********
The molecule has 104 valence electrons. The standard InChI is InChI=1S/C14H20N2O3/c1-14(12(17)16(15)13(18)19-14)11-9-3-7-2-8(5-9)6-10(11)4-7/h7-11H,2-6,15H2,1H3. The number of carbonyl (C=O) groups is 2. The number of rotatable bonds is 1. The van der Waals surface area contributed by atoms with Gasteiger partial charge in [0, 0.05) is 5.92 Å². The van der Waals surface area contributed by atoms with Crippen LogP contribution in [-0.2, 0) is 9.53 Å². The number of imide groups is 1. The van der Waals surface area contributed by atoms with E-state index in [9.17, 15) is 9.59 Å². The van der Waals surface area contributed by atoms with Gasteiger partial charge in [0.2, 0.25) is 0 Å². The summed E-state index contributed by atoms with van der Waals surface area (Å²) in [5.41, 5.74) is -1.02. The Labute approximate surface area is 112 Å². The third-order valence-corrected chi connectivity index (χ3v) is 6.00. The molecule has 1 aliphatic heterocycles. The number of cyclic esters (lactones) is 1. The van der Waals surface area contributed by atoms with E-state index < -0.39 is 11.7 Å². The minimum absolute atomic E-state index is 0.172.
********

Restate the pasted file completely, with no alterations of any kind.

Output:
The molecule has 104 valence electrons. The standard InChI is InChI=1S/C14H20N2O3/c1-14(12(17)16(15)13(18)19-14)11-9-3-7-2-8(5-9)6-10(11)4-7/h7-11H,2-6,15H2,1H3. The number of carbonyl (C=O) groups is 2. The number of rotatable bonds is 1. The van der Waals surface area contributed by atoms with Gasteiger partial charge in [0, 0.05) is 5.92 Å². The van der Waals surface area contributed by atoms with Crippen LogP contribution in [-0.2, 0) is 9.53 Å². The number of imide groups is 1. The van der Waals surface area contributed by atoms with E-state index in [9.17, 15) is 9.59 Å². The van der Waals surface area contributed by atoms with Gasteiger partial charge in [0.2, 0.25) is 0 Å². The summed E-state index contributed by atoms with van der Waals surface area (Å²) in [5.41, 5.74) is -1.02. The Labute approximate surface area is 112 Å². The third-order valence-corrected chi connectivity index (χ3v) is 6.00. The molecule has 1 aliphatic heterocycles. The number of cyclic esters (lactones) is 1. The van der Waals surface area contributed by atoms with E-state index < -0.39 is 11.7 Å². The minimum absolute atomic E-state index is 0.172.